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Simulation of an Underwater Acoustic Communication Channel Characterized by Wind-Generated Surface Waves and Bubbles

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Author: Dol, H.S. · Ainslie, M.A. · Colin, M.E.G.D. · Janmaat, J.
Type:article
Date:2012
Source:Proceedings of the 11th European Conference on Underwater Acoustics - ECUA 2012, 2-6 July 2012, Edinburgh, UK
Identifier: 462580
Keywords: Defence · Sea Surface · Wind generatedf bubbles · Underwater communication · Acoustic communication · Refraction · Quality prediction · Underwater communication networks · Defence Research · Defence, Safety and Security · Physics & Electronics · AS - Acoustics & Sonar · TS - Technical Sciences

Abstract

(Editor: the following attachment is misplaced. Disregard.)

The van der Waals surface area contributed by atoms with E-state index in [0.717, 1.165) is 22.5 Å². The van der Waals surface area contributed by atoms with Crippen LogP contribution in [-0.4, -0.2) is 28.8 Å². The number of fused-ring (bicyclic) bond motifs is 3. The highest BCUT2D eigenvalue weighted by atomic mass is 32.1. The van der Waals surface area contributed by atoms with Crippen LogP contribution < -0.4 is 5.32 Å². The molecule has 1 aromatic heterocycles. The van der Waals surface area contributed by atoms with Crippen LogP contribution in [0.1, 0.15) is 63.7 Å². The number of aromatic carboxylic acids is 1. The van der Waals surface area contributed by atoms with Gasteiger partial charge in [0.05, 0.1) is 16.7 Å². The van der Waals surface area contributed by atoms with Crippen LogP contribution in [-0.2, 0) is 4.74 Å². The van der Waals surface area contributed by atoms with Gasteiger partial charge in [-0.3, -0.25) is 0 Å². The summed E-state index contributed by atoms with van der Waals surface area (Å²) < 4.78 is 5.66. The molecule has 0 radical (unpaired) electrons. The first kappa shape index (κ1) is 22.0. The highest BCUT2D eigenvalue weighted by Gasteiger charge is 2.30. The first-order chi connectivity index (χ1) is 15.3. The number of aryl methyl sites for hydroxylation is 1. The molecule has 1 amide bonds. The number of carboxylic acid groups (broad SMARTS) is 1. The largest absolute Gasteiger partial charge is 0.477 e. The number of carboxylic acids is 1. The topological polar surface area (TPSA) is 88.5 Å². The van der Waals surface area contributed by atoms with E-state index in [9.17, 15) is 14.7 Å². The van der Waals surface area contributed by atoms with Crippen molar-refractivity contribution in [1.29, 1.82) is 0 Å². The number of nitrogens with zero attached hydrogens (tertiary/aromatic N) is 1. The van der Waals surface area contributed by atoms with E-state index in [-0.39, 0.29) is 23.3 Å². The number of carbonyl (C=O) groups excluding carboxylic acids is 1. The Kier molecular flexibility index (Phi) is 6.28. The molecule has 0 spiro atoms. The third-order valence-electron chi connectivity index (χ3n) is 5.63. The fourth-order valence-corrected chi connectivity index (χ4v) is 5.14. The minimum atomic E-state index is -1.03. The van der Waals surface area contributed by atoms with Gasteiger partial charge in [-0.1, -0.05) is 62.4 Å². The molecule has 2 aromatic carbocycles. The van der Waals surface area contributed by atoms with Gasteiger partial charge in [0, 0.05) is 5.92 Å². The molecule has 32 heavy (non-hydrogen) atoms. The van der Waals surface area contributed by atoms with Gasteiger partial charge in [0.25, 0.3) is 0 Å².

Sea surface scattering by wind-generated waves and bubbles is regarded to be the main nonplatform-related cause of the time variability of shallow acoustic communication channels. Simulations for predicting the quality of acoustic communication links in such channels thus require adequate modelling of these dynamic sea-surface effects. It is known that, for frequencies in the range 1-4 kHz, the effect of bubbles on sea surface reflection loss is mainly due to refraction, which can be modelled with a modified sound-speed profile accounting for the bubble void fraction in the surface layer (Hall-Novarini model). The upward refraction induced by the bubble cloud then effectively acts as a catalyst for increasing the rough-surface scattering. In the present work, it is shown that, for frequencies in the range 4-8 kHz, bubble extinction also provides a significant contribution to the surface loss, including both the effects of bubble scattering and absorption. As this is the frequency band adopted in the European Defence Agency (EDA) project RACUN (Robust Acoustic Communication in Underwater Networks [1]), in which the reported research has been conducted, both bubble refraction and extinction effects should be modelled for acoustic channel simulations in RACUN. These model-based channel simulations will be performed by applying a Gaussian-beam ray-tracer (BELLHOP), together with a toolbox for generation of realistic rough sea surfaces based on both fully-developed ocean and short-fetch North Sea wave-height spectra and angular spreading functions (WAFO).